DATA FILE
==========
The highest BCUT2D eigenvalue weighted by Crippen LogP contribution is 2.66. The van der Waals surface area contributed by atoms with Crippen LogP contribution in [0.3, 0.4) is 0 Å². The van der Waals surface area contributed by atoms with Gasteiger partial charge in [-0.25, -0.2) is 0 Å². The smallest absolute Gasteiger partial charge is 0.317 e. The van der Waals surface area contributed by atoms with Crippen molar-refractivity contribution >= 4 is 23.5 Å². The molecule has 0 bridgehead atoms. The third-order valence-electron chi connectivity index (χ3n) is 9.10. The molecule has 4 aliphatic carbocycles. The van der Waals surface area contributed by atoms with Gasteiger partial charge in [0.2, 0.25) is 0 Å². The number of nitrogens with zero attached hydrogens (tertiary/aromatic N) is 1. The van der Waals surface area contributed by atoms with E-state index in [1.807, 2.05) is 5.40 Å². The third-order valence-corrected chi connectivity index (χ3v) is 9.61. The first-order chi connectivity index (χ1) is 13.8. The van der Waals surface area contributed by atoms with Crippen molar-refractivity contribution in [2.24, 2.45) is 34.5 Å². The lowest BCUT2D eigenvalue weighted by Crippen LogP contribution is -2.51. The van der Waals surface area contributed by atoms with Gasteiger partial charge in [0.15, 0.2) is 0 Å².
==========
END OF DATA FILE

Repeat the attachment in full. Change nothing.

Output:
The highest BCUT2D eigenvalue weighted by Crippen LogP contribution is 2.66. The van der Waals surface area contributed by atoms with Crippen LogP contribution in [0.3, 0.4) is 0 Å². The van der Waals surface area contributed by atoms with Gasteiger partial charge in [-0.25, -0.2) is 0 Å². The smallest absolute Gasteiger partial charge is 0.317 e. The van der Waals surface area contributed by atoms with Crippen molar-refractivity contribution >= 4 is 23.5 Å². The molecule has 0 bridgehead atoms. The third-order valence-electron chi connectivity index (χ3n) is 9.10. The molecule has 4 aliphatic carbocycles. The van der Waals surface area contributed by atoms with Gasteiger partial charge in [0.2, 0.25) is 0 Å². The number of nitrogens with zero attached hydrogens (tertiary/aromatic N) is 1. The van der Waals surface area contributed by atoms with E-state index in [1.807, 2.05) is 5.40 Å². The third-order valence-corrected chi connectivity index (χ3v) is 9.61. The first-order chi connectivity index (χ1) is 13.8. The van der Waals surface area contributed by atoms with Crippen molar-refractivity contribution in [2.24, 2.45) is 34.5 Å². The lowest BCUT2D eigenvalue weighted by Crippen LogP contribution is -2.51. The van der Waals surface area contributed by atoms with Gasteiger partial charge in [0.15, 0.2) is 0 Å².